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Klinefelter Syndrome

Klinefelter Syndrome

Alternate Names

  • XXY syndrome


Klinefelter syndrome is a genetic disorder that occurs in males who have three or more sex chromosomes. At least two of the chromosomes must be X chromosomes, and one must be a Y chromosome. The condition causes males to have some female-like physical features.

What is going on in the body?

Klinefelter syndrome affects only males. The presence of the Y chromosome assures that male sexual features will be present.
Because males with Klinefelter syndrome don't have the normal number of chromosomes, the body's natural balance is upset. The upset in balance leads to:
  • underdevelopment of the testicles, a condition called hypogonadism, which usually leads to infertility
  • a taller-than-average height and a feminine body build
Klinefelter syndrome usually does not cause mental retardation, but affected males test slightly lower than their brothers and sisters on IQ testing. They also may have problems talking and hearing.


What are the causes and risks of the condition?

Klinefelter syndrome is caused when a fertilized egg has an extra sex chromosome.
Most people have 46 chromosomes in the nucleus of each cell of their bodies. These chromosomes exist in matched pairs, meaning there are 23 pairs. One of these 23 pairs determines whether a person will be a male or a female. This pair is called the sex chromosome pair.
The sex chromosomes are designated by letters. The letter X designates the chromosome associated with being female. The letter Y designates the chromosome associated with being male.
Normal females have two X chromosomes. Normal males have an X chromosome and a Y chromosome.
If two X chromosomes are present, and there is also a Y chromosome, the person will be a male with the Klinefelter syndrome. This condition is also called 47,XXY.
Some people with Klinefelter syndrome have more two X chromosomes and more than one Y chromosome.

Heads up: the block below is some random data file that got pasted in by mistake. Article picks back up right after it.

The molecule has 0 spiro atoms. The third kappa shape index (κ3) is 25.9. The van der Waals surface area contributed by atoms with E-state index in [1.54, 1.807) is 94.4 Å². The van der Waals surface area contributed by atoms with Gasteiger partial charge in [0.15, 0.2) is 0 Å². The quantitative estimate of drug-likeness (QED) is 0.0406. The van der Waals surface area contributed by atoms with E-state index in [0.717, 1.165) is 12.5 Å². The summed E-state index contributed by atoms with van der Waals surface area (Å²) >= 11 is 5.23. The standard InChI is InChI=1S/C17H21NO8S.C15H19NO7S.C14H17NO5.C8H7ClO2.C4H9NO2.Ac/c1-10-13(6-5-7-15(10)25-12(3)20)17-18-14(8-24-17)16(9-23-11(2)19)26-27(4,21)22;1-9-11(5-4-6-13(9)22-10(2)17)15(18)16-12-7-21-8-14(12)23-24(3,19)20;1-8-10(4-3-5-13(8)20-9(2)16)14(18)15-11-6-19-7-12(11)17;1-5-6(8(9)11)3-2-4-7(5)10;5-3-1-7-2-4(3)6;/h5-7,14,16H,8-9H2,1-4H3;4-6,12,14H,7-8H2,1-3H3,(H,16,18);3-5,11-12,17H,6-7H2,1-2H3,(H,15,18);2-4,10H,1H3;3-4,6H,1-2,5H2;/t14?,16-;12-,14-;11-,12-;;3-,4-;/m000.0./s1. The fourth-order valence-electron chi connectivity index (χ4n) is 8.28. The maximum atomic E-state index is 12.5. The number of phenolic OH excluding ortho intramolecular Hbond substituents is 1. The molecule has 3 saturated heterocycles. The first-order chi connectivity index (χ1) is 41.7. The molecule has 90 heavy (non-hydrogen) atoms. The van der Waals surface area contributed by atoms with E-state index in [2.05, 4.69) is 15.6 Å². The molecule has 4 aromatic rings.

The physical features of Klinefelter syndrome are caused by abnormally low production of the male sex hormones. Klinefelter syndrome is seen in 1 in 1,000 total live births, or 1 in 500 male live births.


What can be done to prevent the condition?

There is no way to prevent this condition. Genetic counseling is useful for affected people and their families.


How is the condition diagnosed?

Klinefelter syndrome usually is not obvious at birth, unless some of uncommon physical features are present. It may be suspected at puberty, when secondary sexual characteristics do not develop. The penis usually enlarges normally, but the testicles remain small and beard growth is sparse. In addition, breasts may enlarge at puberty. While measuring certain hormones is useful, chromosome analysis is the definitive diagnostic test.

Long Term Effects

What are the long-term effects of the condition?

Infertility is the most obvious long-term effect of Klinefelter syndrome. Many affected individuals, however, develop diabetes or thyroid disease. Life span is usually normal.

Other Risks

What are the risks to others?

Klinefelter syndrome is not contagious. Since males with Klinefelter syndrome are usually infertile, there is little risk they will pass the disorder on to children.


What are the treatments for the condition?

Testosterone is used to treat Klinefelter syndrome. Treatment must be timed carefully to coincide with the onset of puberty. If a learning disability is present, special education may be needed. Psychotherapy may be needed if emotional maturity and adjustment are problems.

Side Effects

What are the side effects of the treatments?

If the timing of treatment is not balanced carefully, excessive growth may occur.

After Treatment

What happens after treatment for the condition?

Treatment to maintain secondary sexual characteristics must continue throughout life.


How is the condition monitored?

Klinefelter syndrome itself is not progressive and does not need to be monitored. Effects of treatment for symptoms are monitored by growth measurements, x-rays, and hormone levels.


Jones KL: Recognizable Patterns of Human Malformation. WB Saunders, 1997.

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